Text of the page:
ETHICS During the Great Recess

ETHICS During the Great Recession, home foreclosures hit an all-time high. In many instances, banks ended up as landlords and property managers, a job for which they were ill-prepared. As a result, many homes were abandoned for long periods. Some people who knew a little bit about adverse possession decided to take advantage of this ancient common law doctrine: They shamelessly occupied vacant homes, claiming them as their own, changing locks, and purchasing electricity. The new residents argued that they were not hurting anyone and acting within the bounds of the law. In response, some states lengthened the time period necessary for adverse possession. Examine the squatters’ ethics. What do you think of their behavior? Does your opinion vary if the squatters were the home’s former owners? What if the banks were ignoring the home? What would Kant and Mill say?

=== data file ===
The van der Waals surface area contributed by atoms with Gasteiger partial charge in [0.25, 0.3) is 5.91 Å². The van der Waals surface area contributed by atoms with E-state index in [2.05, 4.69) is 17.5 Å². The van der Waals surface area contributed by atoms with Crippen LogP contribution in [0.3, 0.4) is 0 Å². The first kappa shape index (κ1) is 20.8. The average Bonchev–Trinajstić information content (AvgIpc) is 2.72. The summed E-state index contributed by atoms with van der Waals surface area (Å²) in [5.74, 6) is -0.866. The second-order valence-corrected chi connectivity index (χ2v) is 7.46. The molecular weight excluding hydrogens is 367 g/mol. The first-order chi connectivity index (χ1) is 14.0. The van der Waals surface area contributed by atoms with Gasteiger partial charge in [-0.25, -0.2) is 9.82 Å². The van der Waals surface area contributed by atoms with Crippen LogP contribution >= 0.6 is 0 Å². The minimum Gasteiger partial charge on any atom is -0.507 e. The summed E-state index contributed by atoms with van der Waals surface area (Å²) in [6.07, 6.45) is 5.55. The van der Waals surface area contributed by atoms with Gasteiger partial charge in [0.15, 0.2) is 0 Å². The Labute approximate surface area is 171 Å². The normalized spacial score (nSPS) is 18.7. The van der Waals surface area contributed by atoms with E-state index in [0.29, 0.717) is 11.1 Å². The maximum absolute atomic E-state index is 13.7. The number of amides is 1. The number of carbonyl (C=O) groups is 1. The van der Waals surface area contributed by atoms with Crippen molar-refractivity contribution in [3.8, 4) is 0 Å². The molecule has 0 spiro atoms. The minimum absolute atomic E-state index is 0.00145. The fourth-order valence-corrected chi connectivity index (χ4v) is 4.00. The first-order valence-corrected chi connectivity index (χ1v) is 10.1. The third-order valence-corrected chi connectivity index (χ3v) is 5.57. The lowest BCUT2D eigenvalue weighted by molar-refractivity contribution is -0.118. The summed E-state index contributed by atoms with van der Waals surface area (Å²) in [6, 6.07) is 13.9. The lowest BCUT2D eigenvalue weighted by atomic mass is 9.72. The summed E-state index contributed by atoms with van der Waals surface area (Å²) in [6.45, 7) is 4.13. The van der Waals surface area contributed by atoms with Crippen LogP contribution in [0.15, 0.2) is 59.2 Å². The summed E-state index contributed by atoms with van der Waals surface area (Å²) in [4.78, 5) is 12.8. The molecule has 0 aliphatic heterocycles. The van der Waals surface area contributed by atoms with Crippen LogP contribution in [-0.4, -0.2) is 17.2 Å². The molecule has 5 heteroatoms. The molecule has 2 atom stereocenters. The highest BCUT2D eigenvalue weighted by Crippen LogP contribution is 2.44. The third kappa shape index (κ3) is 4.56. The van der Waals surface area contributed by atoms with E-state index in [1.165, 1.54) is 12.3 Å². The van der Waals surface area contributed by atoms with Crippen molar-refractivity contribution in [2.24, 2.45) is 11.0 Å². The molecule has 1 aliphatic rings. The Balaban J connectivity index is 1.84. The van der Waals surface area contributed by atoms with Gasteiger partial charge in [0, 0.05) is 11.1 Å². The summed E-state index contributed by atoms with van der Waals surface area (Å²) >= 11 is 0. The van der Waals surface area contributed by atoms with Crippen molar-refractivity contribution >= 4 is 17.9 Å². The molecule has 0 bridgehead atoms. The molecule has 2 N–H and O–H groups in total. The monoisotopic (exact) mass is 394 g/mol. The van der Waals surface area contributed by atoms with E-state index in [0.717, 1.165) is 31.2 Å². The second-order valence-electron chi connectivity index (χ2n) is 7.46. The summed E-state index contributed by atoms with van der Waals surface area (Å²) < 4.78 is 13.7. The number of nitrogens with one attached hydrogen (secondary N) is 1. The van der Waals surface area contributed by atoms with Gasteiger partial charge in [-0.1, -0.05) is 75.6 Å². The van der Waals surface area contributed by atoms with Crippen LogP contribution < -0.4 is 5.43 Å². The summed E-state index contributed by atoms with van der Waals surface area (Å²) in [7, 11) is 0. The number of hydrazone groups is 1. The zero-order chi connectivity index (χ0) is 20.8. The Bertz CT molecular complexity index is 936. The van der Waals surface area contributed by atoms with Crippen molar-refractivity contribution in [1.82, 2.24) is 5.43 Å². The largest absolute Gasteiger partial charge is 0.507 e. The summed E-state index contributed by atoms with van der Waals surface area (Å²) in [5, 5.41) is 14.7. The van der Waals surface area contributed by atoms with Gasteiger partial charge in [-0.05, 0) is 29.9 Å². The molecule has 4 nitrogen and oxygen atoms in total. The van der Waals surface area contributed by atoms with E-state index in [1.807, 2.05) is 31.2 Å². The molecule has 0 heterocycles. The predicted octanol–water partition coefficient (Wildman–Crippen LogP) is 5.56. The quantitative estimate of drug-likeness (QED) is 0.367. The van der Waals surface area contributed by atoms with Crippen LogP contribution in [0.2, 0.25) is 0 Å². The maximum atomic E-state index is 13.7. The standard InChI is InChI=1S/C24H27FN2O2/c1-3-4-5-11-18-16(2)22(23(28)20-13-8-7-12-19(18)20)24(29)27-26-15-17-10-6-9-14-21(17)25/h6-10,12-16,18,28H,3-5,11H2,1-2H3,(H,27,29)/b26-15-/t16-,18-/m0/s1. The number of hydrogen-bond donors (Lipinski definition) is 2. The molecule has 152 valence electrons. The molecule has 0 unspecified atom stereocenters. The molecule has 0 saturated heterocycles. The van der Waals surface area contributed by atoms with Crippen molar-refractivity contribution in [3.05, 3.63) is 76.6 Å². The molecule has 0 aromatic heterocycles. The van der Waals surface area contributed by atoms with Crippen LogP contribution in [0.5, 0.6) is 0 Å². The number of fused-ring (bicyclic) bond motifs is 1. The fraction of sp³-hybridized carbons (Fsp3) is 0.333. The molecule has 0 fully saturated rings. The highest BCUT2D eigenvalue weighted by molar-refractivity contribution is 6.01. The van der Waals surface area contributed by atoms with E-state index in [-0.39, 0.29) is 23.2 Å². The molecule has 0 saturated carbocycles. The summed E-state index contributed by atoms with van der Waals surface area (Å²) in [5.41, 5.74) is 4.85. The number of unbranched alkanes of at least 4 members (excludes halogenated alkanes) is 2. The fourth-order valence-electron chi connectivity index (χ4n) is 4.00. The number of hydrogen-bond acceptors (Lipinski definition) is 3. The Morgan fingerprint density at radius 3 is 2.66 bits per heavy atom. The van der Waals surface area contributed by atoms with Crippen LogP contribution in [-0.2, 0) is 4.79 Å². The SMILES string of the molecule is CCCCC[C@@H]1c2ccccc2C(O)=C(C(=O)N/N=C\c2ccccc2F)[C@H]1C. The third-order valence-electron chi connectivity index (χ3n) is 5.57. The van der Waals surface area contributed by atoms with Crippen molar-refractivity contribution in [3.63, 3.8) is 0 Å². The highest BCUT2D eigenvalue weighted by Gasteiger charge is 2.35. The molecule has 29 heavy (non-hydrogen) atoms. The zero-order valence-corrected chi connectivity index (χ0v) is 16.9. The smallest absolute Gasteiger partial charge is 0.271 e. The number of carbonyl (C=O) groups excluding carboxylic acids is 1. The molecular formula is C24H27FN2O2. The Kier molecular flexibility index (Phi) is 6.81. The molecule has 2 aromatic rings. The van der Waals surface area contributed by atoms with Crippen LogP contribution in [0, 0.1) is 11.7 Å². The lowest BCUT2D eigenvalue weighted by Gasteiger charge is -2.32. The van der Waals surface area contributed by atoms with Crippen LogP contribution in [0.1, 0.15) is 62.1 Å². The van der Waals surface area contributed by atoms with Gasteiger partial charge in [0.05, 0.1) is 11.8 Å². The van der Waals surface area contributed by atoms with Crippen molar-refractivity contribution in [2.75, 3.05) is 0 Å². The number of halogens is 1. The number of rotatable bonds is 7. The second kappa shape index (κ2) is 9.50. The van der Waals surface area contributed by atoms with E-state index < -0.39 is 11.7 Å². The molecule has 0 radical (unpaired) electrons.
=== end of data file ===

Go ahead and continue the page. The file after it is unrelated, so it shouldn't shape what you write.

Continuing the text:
Copyright 2019 Cengage Learning. All Rights Reserved. May not be copied, scanned, or duplicated, in whole or in part. WCN 02-200-203

Copyright 2019 Cengage Learning. All Rights Reserved. May not be copied, scanned, or duplicated, in whole or in part. Due to electronic rights, some third party content may be suppressed from the eBook and/or eChapter(s). Editorial review has deemed that any suppressed content does not materially affect the overall learning experience. Cengage Learning reserves the right to remove additional content at any time if subsequent rights restrictions require it.

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